and they provide a physical link between those communities and,
equally importantly within that community. The inclusion of correspondents'
and contributors' addresses establishes the fanzine as an 'open
system,' and one in which interaction and reader involvement
- The distribution of fanzines takes place principally within
the community that generated it (small print runs and the noncommercial
ethos mitigating against wider circulation.) Aside from subscribers
and contributors, editors frequently adopt a fairly idiosyncratic
approach to who receives copies, with some fanzines not for sale
and some for exchange only.
As Perkins details, the zines of today continue
to possess many of the same qualities of the early fantasy/science-fiction
fanzines. They are noncommercial, produced by cheap and accessible
technology, unite a community with a specific interest, and generally
stay within that community and remain unknown to outsiders.
From Fanzine to Zine
Although originating in fantasy/science-fiction
fandom, fanzines eventually spread to other areas of aficionado
interest, particularly music and comic books, and the term "fanzine"
came to denote fan publications in those fields as well. As the
practice of fanzines spread to other fan communities, the new
publications inherited the qualities from the original fantasy/science-fiction
fanzines, eventually passing those qualities on to what would
become known as zines.
The evolution from
fanzine to zine was not a simple one-step process however. For
once outside the exclusive domain of fantasy/science-fiction
fandom, fanzines became imbued with the spirit of other independent
publishing ventures such as the underground press of the 1960s,
mail art magazines, and Amateur Press Associations (APAswhich
also played a large part in fantasy/science-fiction fandom).
Consequently, the fanzines produced outside of fantasy/science-fiction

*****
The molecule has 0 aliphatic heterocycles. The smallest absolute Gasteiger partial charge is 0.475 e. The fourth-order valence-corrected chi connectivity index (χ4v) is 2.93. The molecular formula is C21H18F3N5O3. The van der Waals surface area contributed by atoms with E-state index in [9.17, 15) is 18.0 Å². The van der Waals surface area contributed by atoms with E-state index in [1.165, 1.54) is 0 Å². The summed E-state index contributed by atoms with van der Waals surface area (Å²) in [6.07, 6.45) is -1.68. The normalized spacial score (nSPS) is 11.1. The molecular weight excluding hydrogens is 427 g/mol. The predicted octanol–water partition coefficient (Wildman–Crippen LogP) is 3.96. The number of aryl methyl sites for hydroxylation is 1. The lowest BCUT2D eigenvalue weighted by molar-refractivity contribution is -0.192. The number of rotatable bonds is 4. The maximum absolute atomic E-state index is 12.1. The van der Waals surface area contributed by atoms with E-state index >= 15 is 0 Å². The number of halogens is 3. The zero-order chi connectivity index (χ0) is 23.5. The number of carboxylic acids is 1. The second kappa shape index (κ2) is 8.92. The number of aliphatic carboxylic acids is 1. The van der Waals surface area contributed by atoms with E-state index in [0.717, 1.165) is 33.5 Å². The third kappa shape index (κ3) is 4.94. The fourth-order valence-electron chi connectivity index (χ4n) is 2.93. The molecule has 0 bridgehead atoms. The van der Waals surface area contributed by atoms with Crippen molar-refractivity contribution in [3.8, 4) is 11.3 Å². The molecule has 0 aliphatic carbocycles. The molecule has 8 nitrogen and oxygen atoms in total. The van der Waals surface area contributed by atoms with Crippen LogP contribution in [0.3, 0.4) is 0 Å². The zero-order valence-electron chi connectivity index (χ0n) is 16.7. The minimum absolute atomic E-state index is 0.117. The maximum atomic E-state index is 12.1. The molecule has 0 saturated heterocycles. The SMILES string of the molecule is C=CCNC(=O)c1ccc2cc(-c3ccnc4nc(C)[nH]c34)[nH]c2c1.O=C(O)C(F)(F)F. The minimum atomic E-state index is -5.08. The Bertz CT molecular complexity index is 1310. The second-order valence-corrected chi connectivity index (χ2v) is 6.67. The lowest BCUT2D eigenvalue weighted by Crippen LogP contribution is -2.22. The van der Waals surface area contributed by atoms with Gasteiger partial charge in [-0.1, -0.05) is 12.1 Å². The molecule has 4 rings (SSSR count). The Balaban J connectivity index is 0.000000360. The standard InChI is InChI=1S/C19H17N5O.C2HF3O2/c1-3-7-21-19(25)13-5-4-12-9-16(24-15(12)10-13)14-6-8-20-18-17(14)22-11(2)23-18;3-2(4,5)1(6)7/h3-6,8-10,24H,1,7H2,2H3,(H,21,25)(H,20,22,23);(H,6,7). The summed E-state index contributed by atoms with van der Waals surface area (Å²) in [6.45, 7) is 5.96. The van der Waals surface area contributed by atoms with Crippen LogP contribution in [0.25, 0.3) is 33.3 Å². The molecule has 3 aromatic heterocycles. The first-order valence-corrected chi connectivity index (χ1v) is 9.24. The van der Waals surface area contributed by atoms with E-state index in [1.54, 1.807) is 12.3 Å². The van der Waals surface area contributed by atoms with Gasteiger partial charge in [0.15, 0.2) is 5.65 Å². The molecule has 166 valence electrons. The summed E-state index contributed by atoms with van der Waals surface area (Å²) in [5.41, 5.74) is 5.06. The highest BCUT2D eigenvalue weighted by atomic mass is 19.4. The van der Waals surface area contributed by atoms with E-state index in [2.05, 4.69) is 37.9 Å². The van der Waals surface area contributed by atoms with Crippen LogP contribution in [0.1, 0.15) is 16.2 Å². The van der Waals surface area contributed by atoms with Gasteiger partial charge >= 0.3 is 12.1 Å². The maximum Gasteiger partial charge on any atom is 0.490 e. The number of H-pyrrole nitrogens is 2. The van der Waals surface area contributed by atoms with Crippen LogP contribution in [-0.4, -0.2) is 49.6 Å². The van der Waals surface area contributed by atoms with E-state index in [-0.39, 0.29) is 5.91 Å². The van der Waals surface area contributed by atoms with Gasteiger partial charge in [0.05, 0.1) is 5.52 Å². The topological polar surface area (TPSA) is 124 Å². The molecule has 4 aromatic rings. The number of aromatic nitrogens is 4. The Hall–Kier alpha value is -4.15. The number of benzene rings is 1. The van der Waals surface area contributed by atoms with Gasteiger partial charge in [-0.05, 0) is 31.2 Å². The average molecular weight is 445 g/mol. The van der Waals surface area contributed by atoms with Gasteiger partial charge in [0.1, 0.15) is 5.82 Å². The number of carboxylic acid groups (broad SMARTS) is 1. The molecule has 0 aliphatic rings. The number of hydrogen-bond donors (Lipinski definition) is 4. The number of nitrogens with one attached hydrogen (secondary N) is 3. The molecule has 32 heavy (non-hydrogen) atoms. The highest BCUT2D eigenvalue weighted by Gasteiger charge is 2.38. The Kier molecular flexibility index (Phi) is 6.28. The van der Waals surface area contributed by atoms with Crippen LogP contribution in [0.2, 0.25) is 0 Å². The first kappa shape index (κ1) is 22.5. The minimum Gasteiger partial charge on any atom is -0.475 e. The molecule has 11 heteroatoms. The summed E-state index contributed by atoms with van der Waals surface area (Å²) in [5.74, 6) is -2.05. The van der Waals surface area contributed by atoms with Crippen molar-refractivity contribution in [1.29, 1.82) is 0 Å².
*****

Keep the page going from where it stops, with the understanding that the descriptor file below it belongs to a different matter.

fandom became much less fan publications, and much more of a
mongrel breed of publication all their own.
The term "zine"
was finally adopted because, although these idiosyncratic publications
resembled fanzines, the traditional definition of fanzine did
not seem to apply. What is John Marr, publisher of Murder
Can Be Fun, a fan of anyway? Murder? Crime? Death? One can
certainly have an active interest in those subjects, but could
one be truthfully described as a fan of those subjects? Probably
not, and the evolution from fanzine to zine saw the elimination
of the fan.
The shift from
fanzine to zine also dismissed the hierarchy of producer and
consumer that lies implicit in the fanzine's very name. There
was no longer a quiet differentiation between fanzines and prozines.
It's difficult to imagine Jim and Debbie Goad of ANSWER Me! or
Jeff Koyen of Crank doing
their zines for apprentice work and merely aspiring to someday
break into commercial publishing as was the case with so many
of the writers of the early fantasy/science-fiction fanzines.
Even the zines
especially devoted to a certain interest are much less reverent
to their subject. The zine Maximumrocknroll can serve as a mere
catalog of this month's latest punk rock releases, but it primarily
serves as a discussion forum for all aspects of "punk."
Indeed, many issues devote considerable column inches to what